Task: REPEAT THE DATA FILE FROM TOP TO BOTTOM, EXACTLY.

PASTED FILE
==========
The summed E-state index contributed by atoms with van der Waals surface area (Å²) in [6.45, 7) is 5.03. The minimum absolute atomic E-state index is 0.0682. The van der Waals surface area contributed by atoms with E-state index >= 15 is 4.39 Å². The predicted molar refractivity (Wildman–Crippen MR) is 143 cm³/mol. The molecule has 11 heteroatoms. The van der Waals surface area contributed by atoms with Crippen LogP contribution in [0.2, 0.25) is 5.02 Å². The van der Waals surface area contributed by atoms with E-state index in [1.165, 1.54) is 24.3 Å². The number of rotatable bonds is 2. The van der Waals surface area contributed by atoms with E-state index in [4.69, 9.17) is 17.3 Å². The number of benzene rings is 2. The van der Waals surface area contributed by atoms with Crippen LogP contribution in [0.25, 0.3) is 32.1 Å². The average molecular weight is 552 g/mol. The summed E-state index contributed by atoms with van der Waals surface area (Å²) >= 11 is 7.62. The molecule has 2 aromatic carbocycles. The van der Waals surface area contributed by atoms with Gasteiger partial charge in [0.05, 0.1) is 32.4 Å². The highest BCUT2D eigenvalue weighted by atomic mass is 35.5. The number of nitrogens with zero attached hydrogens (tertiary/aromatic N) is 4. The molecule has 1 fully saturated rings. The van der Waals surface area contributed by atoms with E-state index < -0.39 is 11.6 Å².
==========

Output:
The summed E-state index contributed by atoms with van der Waals surface area (Å²) in [6.45, 7) is 5.03. The minimum absolute atomic E-state index is 0.0682. The van der Waals surface area contributed by atoms with E-state index >= 15 is 4.39 Å². The predicted molar refractivity (Wildman–Crippen MR) is 143 cm³/mol. The molecule has 11 heteroatoms. The van der Waals surface area contributed by atoms with Crippen LogP contribution in [0.2, 0.25) is 5.02 Å². The van der Waals surface area contributed by atoms with E-state index in [1.165, 1.54) is 24.3 Å². The number of rotatable bonds is 2. The van der Waals surface area contributed by atoms with E-state index in [4.69, 9.17) is 17.3 Å². The number of benzene rings is 2. The van der Waals surface area contributed by atoms with Crippen LogP contribution in [0.25, 0.3) is 32.1 Å². The average molecular weight is 552 g/mol. The summed E-state index contributed by atoms with van der Waals surface area (Å²) >= 11 is 7.62. The molecule has 2 aromatic carbocycles. The van der Waals surface area contributed by atoms with Gasteiger partial charge in [0.05, 0.1) is 32.4 Å². The highest BCUT2D eigenvalue weighted by atomic mass is 35.5. The number of nitrogens with zero attached hydrogens (tertiary/aromatic N) is 4. The molecule has 1 fully saturated rings. The van der Waals surface area contributed by atoms with E-state index < -0.39 is 11.6 Å².